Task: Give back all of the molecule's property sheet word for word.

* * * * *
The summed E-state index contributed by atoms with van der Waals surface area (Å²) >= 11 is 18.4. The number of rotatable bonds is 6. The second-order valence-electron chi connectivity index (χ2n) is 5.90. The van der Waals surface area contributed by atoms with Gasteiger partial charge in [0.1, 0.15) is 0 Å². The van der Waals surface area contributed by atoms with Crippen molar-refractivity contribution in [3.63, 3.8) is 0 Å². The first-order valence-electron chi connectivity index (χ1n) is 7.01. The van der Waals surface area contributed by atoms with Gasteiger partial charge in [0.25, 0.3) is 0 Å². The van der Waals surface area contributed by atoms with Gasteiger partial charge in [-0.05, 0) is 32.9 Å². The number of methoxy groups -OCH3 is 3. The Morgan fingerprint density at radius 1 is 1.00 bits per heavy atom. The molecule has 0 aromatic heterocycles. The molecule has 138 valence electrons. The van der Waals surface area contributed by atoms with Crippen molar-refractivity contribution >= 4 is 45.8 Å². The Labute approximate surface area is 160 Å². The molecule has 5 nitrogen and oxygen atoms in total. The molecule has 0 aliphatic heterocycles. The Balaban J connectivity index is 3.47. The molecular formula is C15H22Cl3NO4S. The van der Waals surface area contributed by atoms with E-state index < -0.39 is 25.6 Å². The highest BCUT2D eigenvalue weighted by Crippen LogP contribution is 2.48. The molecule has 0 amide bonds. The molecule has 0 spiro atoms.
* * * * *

The summed E-state index contributed by atoms with van der Waals surface area (Å²) >= 11 is 18.4. The number of rotatable bonds is 6. The second-order valence-electron chi connectivity index (χ2n) is 5.90. The van der Waals surface area contributed by atoms with Gasteiger partial charge in [0.1, 0.15) is 0 Å². The van der Waals surface area contributed by atoms with Crippen molar-refractivity contribution in [3.63, 3.8) is 0 Å². The first-order valence-electron chi connectivity index (χ1n) is 7.01. The van der Waals surface area contributed by atoms with Gasteiger partial charge in [0.25, 0.3) is 0 Å². The van der Waals surface area contributed by atoms with Gasteiger partial charge in [-0.05, 0) is 32.9 Å². The number of methoxy groups -OCH3 is 3. The Morgan fingerprint density at radius 1 is 1.00 bits per heavy atom. The molecule has 0 aromatic heterocycles. The molecule has 138 valence electrons. The van der Waals surface area contributed by atoms with Crippen molar-refractivity contribution >= 4 is 45.8 Å². The Labute approximate surface area is 160 Å². The molecule has 5 nitrogen and oxygen atoms in total. The molecule has 0 aliphatic heterocycles. The Balaban J connectivity index is 3.47. The molecular formula is C15H22Cl3NO4S. The van der Waals surface area contributed by atoms with E-state index < -0.39 is 25.6 Å². The highest BCUT2D eigenvalue weighted by Crippen LogP contribution is 2.48. The molecule has 0 amide bonds. The molecule has 0 spiro atoms.